Publication Details

Title :

Early Sedation with Dexmedetomidine in Critically Ill Patients


N Engl J Med.

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Shehabi Y1, Howe BD1, Bellomo R1, Arabi YM1, Bailey M1, Bass FE1, Bin Kadiman S1, McArthur CJ1, Murray L1, Reade MC1, Seppelt IM1, Takala J1, Wise MP1, Webb SA1; ANZICS Clinical Trials Group and the SPICE III Investigators.


1 From the School of Clinical Sciences (Y.S.) and the Australian and New Zealand Intensive Care Research Centre, School of Public Health and Preventive Medicine (B.D.H., R.B., M.B., L.M., S.A.W.), Monash University, Monash Health (Y.S.), the Faculty of Medicine, University of Melbourne (R.B., M.B.), Melbourne, VIC, and Austin Hospital, Heidelberg, VIC (R.B.), the Prince of Wales Clinical School of Medicine, University of New South Wales (Y.S.), Royal North Shore Hospital, the George Institute for Global Health (F.E.B.), the Sydney Medical School-Nepean, University of Sydney, and the Department of Clinical Medicine, Macquarie University (I.M.S.), Sydney, the Faculty of Medicine, University of Queensland, Royal Brisbane and Women’s Hospital, Brisbane (M.C.R.), the Joint Health Command, Australian Defence Force, Canberra, ACT (M.C.R.), and St. John of God Subiaco Hospital, Subiaco, WA (S.A.W.) – all in Australia; the College of Medicine, King Saud Bin Abdulaziz University for Health Sciences and King Abdullah International Medical Research Center, King Abdulaziz Medical City, Riyadh, Saudi Arabia (Y.M.A.); the Department of Anesthesiology and Intensive Care, IJN-UTM Cardiovascular Engineering Center, National Heart Institute, Kuala Lumpur, Malaysia (S.B.K.); the Department of Critical Care Medicine, Auckland City Hospital, University of Auckland, Auckland, New Zealand (C.J.M.); Inselspital, Bern University Hospital, University of Bern, Bern, Switzerland (J.T.); and Adult Critical Care, University Hospital of Wales, Cardiff, United Kingdom (M.P.W.).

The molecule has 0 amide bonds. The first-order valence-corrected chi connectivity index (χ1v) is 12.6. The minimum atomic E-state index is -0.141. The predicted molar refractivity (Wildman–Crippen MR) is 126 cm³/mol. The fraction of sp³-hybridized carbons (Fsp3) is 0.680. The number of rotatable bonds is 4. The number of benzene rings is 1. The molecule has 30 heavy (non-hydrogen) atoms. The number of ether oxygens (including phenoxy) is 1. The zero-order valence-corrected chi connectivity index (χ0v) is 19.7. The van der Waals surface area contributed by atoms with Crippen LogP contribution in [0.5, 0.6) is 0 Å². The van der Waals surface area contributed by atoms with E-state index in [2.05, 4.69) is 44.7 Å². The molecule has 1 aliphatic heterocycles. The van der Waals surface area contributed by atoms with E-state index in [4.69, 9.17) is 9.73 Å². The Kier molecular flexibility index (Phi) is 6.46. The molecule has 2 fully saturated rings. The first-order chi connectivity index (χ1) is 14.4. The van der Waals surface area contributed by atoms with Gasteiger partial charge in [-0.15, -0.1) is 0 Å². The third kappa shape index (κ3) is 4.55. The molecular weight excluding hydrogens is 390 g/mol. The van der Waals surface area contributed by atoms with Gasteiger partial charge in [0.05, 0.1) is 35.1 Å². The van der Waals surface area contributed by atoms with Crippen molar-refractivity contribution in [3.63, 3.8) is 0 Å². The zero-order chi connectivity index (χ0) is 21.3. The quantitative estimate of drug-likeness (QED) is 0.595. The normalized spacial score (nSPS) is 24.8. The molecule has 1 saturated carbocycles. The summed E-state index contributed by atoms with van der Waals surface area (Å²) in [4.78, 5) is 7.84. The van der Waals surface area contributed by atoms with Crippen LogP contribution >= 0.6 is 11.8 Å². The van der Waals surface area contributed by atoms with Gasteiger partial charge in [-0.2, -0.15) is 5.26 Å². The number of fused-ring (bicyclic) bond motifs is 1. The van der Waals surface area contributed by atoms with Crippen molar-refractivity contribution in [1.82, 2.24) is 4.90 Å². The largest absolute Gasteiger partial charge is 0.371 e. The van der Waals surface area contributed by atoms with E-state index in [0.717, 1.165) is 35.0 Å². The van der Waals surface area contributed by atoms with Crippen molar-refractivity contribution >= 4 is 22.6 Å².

Year of Publication:





Dexmedetomidine produces sedation while maintaining a degree of arousability and may reduce the duration of mechanical ventilation and delirium among patients in the intensive care unit (ICU). The use of dexmedetomidine as the sole or primary sedative agent in patients undergoing mechanical ventilation has not been extensively studied.

In an open-label, randomized trial, we enrolled critically ill adults who had been undergoing ventilation for less than 12 hours in the ICU and were expected to continue to receive ventilatory support for longer than the next calendar day to receive dexmedetomidine as the sole or primary sedative or to receive usual care (propofol, midazolam, or other sedatives). The target range of sedation-scores on the Richmond Agitation and Sedation Scale (which is scored from -5 [unresponsive] to +4 [combative]) was -2 to +1 (lightly sedated to restless). The primary outcome was the rate of death from any cause at 90 days.

We enrolled 4000 patients at a median interval of 4.6 hours between eligibility and randomization. In a modified intention-to-treat analysis involving 3904 patients, the primary outcome event occurred in 566 of 1948 (29.1%) in the dexmedetomidine group and in 569 of 1956 (29.1%) in the usual-care group (adjusted risk difference, 0.0 percentage points; 95% confidence interval, -2.9 to 2.8). An ancillary finding was that to achieve the prescribed level of sedation, patients in the dexmedetomidine group received supplemental propofol (64% of patients), midazolam (3%), or both (7%) during the first 2 days after randomization; in the usual-care group, these drugs were administered as primary sedatives in 60%, 12%, and 20% of the patients, respectively. Bradycardia and hypotension were more common in the dexmedetomidine group.

Among patients undergoing mechanical ventilation in the ICU, those who received early dexmedetomidine for sedation had a rate of death at 90 days similar to that in the usual-care group and required supplemental sedatives to achieve the prescribed level of sedation. More adverse events were reported in the dexmedetomidine group than in the usual-care group.